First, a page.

Public Domain: Published Prior to 1923
BH Photo #429518
(Condensing multiple posts into one.)
An 1869 article in the Railway Locomotives and Cars, Volume 42 explicitly states Keystone, and a later publication from the Journal of the Western Society of Engineers and an HAER document on one of the 1870s approaches cite Keystone as the builder of the 1868 spans.
Railway Locomotives & Cars Article (1869):
Journal of the Western Society of Engineers Article (1908):
HAER documentation on a relocated 1870s Pratt:
The photo appears to show Phoenix Columns. Perhaps Keystone Bridge Company erected the bridge, but purchased the Phoenix Columns from Phoenix Bridge Company. Maybe they purchased raw columns and used them for their own fabrication, which might explain the portal looking like Keystone's design. The company did indeed sell the columns individually. Note that the connection detail between columns is unusual, they are not the castings used by Phoenix Bridge Company. This further suggests a possibility that the columns were purchased by Keystone with other bridge fabrication carried out by Keystone. On the other hand, if Keystone did fabricate these columns, we would be looking at a patent violation.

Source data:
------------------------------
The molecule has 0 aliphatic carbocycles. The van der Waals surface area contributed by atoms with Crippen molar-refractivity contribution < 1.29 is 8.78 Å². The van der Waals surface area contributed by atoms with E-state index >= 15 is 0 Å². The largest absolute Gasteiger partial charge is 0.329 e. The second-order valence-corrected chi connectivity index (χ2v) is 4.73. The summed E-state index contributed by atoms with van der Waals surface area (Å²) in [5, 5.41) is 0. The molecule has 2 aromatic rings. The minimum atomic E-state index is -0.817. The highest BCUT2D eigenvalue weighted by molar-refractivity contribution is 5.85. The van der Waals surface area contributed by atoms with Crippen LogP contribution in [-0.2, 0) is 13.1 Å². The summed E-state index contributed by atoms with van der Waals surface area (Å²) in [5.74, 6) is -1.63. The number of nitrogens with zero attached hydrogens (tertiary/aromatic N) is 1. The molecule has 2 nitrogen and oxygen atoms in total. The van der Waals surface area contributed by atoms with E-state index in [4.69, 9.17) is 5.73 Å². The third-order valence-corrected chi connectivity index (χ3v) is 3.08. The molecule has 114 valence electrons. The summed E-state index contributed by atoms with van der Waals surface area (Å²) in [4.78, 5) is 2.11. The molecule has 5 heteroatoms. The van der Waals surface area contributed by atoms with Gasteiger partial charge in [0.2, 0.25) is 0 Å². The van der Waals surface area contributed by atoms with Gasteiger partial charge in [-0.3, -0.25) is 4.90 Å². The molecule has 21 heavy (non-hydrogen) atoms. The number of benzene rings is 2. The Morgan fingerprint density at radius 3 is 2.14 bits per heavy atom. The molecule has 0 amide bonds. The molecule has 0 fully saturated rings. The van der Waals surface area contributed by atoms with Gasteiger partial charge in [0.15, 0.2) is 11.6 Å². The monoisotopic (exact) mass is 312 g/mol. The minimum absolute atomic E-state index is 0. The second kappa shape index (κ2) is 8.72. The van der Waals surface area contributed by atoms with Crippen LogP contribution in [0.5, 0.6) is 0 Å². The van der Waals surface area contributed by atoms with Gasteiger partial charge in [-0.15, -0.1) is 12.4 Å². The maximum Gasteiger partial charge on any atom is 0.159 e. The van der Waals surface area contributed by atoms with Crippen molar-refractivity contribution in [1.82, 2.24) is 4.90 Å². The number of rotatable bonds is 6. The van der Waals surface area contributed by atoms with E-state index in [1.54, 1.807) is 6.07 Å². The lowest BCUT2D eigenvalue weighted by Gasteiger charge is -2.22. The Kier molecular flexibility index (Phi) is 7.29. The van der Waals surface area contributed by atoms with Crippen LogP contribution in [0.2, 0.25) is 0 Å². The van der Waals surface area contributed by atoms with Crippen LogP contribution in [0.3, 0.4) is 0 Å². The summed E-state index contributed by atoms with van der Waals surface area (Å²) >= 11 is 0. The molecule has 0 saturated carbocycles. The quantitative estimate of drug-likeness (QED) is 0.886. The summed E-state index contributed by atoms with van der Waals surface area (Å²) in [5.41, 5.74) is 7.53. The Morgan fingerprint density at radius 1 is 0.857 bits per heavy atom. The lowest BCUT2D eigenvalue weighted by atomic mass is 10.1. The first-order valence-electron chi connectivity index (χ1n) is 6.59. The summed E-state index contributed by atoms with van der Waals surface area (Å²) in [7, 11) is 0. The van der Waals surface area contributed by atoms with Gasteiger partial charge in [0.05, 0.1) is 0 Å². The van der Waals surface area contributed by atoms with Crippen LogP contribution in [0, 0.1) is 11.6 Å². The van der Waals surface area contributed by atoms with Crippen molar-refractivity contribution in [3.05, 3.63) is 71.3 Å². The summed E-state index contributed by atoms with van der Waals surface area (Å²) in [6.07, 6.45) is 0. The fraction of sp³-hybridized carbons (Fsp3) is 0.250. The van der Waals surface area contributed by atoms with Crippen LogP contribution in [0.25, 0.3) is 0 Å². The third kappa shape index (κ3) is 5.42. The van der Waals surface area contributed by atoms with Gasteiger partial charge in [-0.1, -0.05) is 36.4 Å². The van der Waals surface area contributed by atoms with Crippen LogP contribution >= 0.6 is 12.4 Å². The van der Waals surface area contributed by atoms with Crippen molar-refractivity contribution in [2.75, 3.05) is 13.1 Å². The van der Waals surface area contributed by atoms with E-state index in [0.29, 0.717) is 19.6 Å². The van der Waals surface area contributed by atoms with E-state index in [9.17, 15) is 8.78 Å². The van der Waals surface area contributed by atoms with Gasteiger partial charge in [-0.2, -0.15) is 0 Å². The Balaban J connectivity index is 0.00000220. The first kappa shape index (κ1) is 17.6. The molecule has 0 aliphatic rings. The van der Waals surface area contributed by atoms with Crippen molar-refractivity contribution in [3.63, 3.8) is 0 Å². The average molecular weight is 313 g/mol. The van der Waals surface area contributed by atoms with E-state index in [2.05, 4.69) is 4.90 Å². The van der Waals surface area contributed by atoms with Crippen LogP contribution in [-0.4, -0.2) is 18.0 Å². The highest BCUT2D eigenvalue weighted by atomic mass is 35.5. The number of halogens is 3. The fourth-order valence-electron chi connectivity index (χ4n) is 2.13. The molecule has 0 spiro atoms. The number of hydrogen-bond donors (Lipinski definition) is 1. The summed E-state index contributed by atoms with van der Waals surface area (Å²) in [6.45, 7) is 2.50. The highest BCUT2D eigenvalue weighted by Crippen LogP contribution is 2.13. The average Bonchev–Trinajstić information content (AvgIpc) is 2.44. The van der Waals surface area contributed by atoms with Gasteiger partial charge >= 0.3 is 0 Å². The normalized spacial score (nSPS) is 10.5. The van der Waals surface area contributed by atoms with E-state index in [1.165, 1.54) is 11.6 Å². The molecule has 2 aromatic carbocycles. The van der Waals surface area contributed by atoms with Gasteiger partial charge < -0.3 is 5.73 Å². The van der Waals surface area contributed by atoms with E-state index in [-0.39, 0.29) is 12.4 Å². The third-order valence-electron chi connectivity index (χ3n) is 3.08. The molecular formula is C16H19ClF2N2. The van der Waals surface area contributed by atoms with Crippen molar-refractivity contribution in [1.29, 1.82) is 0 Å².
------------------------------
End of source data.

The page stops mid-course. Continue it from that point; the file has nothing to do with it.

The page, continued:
Regardless of builder, these were unique spans. This bridge reused two spans,and there were two spans in Linn County Iowa that were replaced in the 20s. This leaves one or two 1868 spans unaccounted for. With some of the 1870s spans ending up in Mississippi, the unaccounted spans could have ended up virtually anywhere in the central US. However, I doubt they still exist.
I realized that I missed your point - the bridge was manufactured in 1868, relocated in 1900 and washed out in 1911. That timeline makes sense.
It still wasn't made by Keystone :^)
I failed to mention this. The 1872 spans added to the Dubuque bridge were keystone spans. I agree that the spans arenít Keystone. More research is required to find who indeed built the 1860s spans.
The compression members in the photo are Phoenix Columns. Keystone (Carnegie) fought Phoenix all the way up to the Supreme Court regarding the column patents. I highly doubt they would use their competitors products.
The bridge was built using spans relocated from Dubuque, Iowa. They were originally fabricated 1868.
Keystone is unlikely as the builder as the bridge was made using Phoenix Columns. Also, the build date is considerably earlier than 1900.